Earlier this week I made the case for Albert Pujols as the lead dog in The NL MVP Race. Honestly, he isn’t the lead dog, he is the only dog worth even mentioning.
Some of you may understand just how historic Pujols has been in his career, other’s may not, so I thought I would spend a few minutes detailing to you just how amazing Pujols has been through his first nine seasons.
(1) If not for some moronic voting in 2002, Albert Pujols would have been selected to the All-Star team in every season of his career (he ended the year hitting .314 with 34 homers, 127 RBI and 118 runs scored and was hitting “only .294-21-66-66 in 84 games in the first half).
(2) Pujols may have won two MVP awards so far, his third one will be added to the mix shortly, but despite playing only nine seasons he is already 11th all-time in MVP Shares. He could easily move up to about sixth on the list after this year’s vote is announced.
(3) Pujols owns a .334 career batting average, the 24th best mark in baseball history for players with at least 3,000 plate appearances. He has never finished below seventh in NL batting race in his nine seasons.
(4) Pujols owns a .427 career OBP, the 13th best mark in baseball history. Six times he has finished in the top-3.
(5) Pujols owns a .628 career SLG, the fourth best mark ever. In each of his nine seasons he has finished in the top-9.
(6) Pujols owns a 1.055 career OPS, the fourth best mark in baseball history. In all of his nine seasons he has finished in the top-10, and over the past five years he has finished first in the NL four times.
(7) Pujols has had only one “down” season in his career. In 2007 he hit .327 with 32 homers, 103 RBI and 99 runs scored. That ’07 season is the only one in his career in which he has failed to knocked in at least 116 runs or score at least 100 times.
(8) Here is how Pujols ranks, amongst all major leaguers, during his career (minimum 3,000 plate appearances).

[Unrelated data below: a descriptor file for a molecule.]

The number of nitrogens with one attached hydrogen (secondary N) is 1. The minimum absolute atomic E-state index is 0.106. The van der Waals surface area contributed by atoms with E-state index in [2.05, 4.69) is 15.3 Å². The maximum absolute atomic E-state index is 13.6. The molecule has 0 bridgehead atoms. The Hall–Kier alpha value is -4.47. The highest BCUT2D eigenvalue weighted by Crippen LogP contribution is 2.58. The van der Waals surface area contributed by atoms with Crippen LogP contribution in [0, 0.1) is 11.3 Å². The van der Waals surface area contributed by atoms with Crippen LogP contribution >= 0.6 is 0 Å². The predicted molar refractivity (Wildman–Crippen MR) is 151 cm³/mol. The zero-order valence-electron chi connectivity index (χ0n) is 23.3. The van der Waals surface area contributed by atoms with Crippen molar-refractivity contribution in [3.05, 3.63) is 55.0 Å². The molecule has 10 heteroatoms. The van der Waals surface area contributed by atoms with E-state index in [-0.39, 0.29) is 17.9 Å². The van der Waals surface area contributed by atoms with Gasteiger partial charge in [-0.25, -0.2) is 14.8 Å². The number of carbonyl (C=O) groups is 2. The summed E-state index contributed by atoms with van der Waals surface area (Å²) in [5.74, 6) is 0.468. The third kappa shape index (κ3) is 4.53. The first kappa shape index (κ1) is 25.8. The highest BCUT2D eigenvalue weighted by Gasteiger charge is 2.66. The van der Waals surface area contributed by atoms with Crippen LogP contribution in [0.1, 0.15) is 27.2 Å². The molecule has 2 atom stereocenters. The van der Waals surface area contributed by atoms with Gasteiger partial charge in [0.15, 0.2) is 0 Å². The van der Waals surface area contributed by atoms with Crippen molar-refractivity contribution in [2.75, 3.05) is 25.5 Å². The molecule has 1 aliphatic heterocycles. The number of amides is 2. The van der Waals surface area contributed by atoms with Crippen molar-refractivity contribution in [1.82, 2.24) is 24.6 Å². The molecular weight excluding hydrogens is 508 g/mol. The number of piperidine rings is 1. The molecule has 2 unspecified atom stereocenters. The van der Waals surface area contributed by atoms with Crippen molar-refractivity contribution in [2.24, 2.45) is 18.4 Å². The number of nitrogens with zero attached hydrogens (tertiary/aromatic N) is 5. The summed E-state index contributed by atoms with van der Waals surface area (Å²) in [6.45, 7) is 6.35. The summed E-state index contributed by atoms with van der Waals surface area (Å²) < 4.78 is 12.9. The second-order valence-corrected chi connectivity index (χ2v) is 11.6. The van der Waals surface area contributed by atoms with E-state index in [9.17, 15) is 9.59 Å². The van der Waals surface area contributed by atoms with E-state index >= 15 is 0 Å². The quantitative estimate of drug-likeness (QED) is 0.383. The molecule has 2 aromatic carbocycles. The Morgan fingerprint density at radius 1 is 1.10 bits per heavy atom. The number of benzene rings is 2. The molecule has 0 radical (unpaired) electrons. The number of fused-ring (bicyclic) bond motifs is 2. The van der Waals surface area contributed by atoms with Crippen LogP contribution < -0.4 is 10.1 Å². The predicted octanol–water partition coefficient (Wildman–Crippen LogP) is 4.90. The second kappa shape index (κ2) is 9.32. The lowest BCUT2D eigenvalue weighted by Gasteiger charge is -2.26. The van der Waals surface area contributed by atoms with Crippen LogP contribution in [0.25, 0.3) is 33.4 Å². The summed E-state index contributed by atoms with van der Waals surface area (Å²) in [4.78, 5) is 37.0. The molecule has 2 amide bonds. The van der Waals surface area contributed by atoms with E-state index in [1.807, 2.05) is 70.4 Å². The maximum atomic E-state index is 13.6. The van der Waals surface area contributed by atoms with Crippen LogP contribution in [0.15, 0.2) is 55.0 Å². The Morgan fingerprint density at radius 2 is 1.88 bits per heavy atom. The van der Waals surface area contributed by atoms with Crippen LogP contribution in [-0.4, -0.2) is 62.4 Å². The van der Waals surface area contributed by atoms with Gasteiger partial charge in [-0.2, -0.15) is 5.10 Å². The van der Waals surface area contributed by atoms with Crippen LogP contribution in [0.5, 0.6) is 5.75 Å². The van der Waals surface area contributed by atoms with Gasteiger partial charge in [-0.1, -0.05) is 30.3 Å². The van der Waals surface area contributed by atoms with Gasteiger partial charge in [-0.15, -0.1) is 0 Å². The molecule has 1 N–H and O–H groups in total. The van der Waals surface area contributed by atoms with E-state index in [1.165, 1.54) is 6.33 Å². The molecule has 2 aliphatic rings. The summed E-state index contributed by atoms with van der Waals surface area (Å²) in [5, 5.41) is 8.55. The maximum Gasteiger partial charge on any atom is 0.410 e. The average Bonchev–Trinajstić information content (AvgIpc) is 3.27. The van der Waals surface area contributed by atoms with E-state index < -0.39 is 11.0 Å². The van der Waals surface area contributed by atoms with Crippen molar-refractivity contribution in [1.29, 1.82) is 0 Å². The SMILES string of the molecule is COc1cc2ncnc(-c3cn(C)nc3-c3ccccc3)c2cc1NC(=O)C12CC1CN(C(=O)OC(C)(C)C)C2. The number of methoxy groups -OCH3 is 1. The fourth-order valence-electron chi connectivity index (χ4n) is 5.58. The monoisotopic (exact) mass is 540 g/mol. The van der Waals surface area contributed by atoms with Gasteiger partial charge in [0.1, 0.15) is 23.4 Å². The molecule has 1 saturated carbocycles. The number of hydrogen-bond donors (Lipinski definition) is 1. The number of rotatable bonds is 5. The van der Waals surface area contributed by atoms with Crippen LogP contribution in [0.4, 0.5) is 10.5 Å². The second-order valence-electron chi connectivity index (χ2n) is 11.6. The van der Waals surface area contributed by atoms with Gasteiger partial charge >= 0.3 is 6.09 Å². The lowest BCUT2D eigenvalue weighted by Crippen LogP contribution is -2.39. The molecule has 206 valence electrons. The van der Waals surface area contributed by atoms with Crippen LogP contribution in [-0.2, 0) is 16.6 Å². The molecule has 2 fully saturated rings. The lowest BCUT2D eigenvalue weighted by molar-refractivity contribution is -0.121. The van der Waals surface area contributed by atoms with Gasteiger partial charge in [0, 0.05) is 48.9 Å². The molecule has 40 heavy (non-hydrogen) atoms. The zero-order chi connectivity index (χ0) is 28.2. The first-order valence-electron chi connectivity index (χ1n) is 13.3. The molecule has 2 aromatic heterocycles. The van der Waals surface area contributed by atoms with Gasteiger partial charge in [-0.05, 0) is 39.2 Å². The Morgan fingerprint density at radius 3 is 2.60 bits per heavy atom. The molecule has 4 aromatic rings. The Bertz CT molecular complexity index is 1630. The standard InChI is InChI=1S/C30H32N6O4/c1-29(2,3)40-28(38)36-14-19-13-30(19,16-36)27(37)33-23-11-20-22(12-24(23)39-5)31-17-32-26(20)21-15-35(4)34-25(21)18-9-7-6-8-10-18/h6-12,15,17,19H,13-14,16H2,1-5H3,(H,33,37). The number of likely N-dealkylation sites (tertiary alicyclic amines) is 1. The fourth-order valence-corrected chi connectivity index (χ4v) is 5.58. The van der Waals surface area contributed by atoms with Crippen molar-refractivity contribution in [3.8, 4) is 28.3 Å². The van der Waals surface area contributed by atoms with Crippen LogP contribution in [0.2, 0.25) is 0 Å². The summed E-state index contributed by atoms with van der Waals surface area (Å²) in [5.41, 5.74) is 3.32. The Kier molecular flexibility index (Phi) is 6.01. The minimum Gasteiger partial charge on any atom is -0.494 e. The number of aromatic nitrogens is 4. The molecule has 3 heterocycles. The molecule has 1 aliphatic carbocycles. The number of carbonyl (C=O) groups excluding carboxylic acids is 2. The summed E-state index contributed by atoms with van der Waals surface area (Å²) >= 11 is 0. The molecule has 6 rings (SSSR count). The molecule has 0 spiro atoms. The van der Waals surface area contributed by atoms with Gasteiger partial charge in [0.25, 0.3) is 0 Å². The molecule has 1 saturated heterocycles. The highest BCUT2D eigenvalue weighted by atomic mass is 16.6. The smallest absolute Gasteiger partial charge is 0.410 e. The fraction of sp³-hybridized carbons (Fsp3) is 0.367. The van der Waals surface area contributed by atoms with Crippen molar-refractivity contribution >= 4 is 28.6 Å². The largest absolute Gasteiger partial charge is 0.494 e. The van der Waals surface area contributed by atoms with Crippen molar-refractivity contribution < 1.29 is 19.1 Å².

AVG: .334, 1st overall
HR: 366, 2nd overall (A-Rod has 394)
RBI: 1,112, 1st overall
Runs: 1,071, 1st overall
OBP: .427, 3rd overall
SLG: .629, 2nd overall (Barry Bonds posted a .731 mark)
OPS: 1.055, 2nd overall (Barry Bonds posted a 1.262 mark)
(9) And finally. In each of his nine seasons, Pujols has hit at least .314 with 32 homers, 103 RBI and 99 runs scored. That run of nine consecutive seasons is the longest such stretch in the history of the game (Babe Ruth is second with seven). What about Alex Rodriguez or Manny Ramirez, the two other right-handed hitters often spoken of as potential all-time greats from the right side of the plate? A-Rod’s longest stretch is two years (2000-01) while Manny has never done it in back-to-back seasons.
Those are just some of the numbers that speak to the greatness that is Albert Pujols. So next time you are sitting around the fire blazin’ up some smores and the conversation floats to baseball, you know which man you should lead with when someone asks you ‘who is the greatest right-handed hitter you have ever seen play?’ If you are under 40 and you don’t say Mr. Pujols you need to lay off the ripple. If you were to come back and ask this question in another 10 years I think it’s at least a 50-50 bet that no matter how old you are that the answer would be Albert Pujols. Mr. Pujols isn’t just great, he is historically magnificent. You can tell him I said so.
By Ray Flowers